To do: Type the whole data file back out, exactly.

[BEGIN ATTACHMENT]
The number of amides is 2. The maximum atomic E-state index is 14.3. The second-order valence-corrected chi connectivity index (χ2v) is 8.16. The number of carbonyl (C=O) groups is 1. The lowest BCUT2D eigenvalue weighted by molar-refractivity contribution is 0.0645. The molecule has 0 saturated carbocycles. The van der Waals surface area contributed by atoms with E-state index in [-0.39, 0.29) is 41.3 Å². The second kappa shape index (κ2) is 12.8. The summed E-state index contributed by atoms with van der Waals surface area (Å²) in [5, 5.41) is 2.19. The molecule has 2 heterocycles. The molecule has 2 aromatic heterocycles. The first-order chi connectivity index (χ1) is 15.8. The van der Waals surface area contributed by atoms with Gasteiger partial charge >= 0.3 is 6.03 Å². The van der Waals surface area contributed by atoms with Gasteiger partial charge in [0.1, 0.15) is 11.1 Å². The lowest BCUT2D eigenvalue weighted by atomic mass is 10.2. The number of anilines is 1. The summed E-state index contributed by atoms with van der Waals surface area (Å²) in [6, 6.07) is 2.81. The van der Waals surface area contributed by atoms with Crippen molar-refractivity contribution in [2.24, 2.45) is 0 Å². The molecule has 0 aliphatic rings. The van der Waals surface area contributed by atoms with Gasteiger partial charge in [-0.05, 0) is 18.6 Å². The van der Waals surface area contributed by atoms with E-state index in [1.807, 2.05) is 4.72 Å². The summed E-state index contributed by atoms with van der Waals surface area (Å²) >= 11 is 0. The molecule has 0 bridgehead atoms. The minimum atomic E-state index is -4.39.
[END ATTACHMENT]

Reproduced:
The number of amides is 2. The maximum atomic E-state index is 14.3. The second-order valence-corrected chi connectivity index (χ2v) is 8.16. The number of carbonyl (C=O) groups is 1. The lowest BCUT2D eigenvalue weighted by molar-refractivity contribution is 0.0645. The molecule has 0 saturated carbocycles. The van der Waals surface area contributed by atoms with E-state index in [-0.39, 0.29) is 41.3 Å². The second kappa shape index (κ2) is 12.8. The summed E-state index contributed by atoms with van der Waals surface area (Å²) in [5, 5.41) is 2.19. The molecule has 2 heterocycles. The molecule has 2 aromatic heterocycles. The first-order chi connectivity index (χ1) is 15.8. The van der Waals surface area contributed by atoms with Gasteiger partial charge >= 0.3 is 6.03 Å². The van der Waals surface area contributed by atoms with Gasteiger partial charge in [0.1, 0.15) is 11.1 Å². The lowest BCUT2D eigenvalue weighted by atomic mass is 10.2. The number of anilines is 1. The summed E-state index contributed by atoms with van der Waals surface area (Å²) in [6, 6.07) is 2.81. The van der Waals surface area contributed by atoms with Crippen molar-refractivity contribution in [2.24, 2.45) is 0 Å². The molecule has 0 aliphatic rings. The van der Waals surface area contributed by atoms with Gasteiger partial charge in [-0.05, 0) is 18.6 Å². The van der Waals surface area contributed by atoms with E-state index in [1.807, 2.05) is 4.72 Å². The summed E-state index contributed by atoms with van der Waals surface area (Å²) >= 11 is 0. The molecule has 0 bridgehead atoms. The minimum atomic E-state index is -4.39.